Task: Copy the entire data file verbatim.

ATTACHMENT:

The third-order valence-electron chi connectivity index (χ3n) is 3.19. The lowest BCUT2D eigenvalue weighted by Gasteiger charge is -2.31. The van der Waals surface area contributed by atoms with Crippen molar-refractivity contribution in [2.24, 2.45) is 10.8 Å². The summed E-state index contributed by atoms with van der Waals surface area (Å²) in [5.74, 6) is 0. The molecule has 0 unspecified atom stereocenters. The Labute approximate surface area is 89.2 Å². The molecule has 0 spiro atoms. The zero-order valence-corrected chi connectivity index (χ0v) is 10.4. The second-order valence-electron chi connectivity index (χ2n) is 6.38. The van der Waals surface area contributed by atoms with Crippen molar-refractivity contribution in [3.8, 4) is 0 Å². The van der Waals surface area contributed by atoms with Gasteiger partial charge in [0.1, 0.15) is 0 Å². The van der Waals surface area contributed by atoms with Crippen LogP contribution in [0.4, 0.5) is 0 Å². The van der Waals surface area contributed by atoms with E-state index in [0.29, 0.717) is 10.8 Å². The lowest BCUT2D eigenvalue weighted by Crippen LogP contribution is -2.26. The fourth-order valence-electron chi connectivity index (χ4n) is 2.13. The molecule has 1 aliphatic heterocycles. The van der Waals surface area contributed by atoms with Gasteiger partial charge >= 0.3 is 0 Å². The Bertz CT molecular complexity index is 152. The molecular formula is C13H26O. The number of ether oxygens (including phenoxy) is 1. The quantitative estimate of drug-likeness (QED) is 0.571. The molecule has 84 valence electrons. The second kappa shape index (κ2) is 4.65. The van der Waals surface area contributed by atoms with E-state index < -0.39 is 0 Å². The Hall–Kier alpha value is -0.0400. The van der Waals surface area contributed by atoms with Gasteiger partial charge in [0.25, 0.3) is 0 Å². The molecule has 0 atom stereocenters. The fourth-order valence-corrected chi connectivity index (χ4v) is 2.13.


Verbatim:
The third-order valence-electron chi connectivity index (χ3n) is 3.19. The lowest BCUT2D eigenvalue weighted by Gasteiger charge is -2.31. The van der Waals surface area contributed by atoms with Crippen molar-refractivity contribution in [2.24, 2.45) is 10.8 Å². The summed E-state index contributed by atoms with van der Waals surface area (Å²) in [5.74, 6) is 0. The molecule has 0 unspecified atom stereocenters. The Labute approximate surface area is 89.2 Å². The molecule has 0 spiro atoms. The zero-order valence-corrected chi connectivity index (χ0v) is 10.4. The second-order valence-electron chi connectivity index (χ2n) is 6.38. The van der Waals surface area contributed by atoms with Crippen molar-refractivity contribution in [3.8, 4) is 0 Å². The van der Waals surface area contributed by atoms with Gasteiger partial charge in [0.1, 0.15) is 0 Å². The van der Waals surface area contributed by atoms with Crippen LogP contribution in [0.4, 0.5) is 0 Å². The van der Waals surface area contributed by atoms with E-state index in [0.29, 0.717) is 10.8 Å². The lowest BCUT2D eigenvalue weighted by Crippen LogP contribution is -2.26. The fourth-order valence-electron chi connectivity index (χ4n) is 2.13. The molecule has 1 aliphatic heterocycles. The van der Waals surface area contributed by atoms with Gasteiger partial charge >= 0.3 is 0 Å². The Bertz CT molecular complexity index is 152. The molecular formula is C13H26O. The number of ether oxygens (including phenoxy) is 1. The quantitative estimate of drug-likeness (QED) is 0.571. The molecule has 84 valence electrons. The second kappa shape index (κ2) is 4.65. The van der Waals surface area contributed by atoms with E-state index < -0.39 is 0 Å². The Hall–Kier alpha value is -0.0400. The van der Waals surface area contributed by atoms with Gasteiger partial charge in [0.25, 0.3) is 0 Å². The molecule has 0 atom stereocenters. The fourth-order valence-corrected chi connectivity index (χ4v) is 2.13.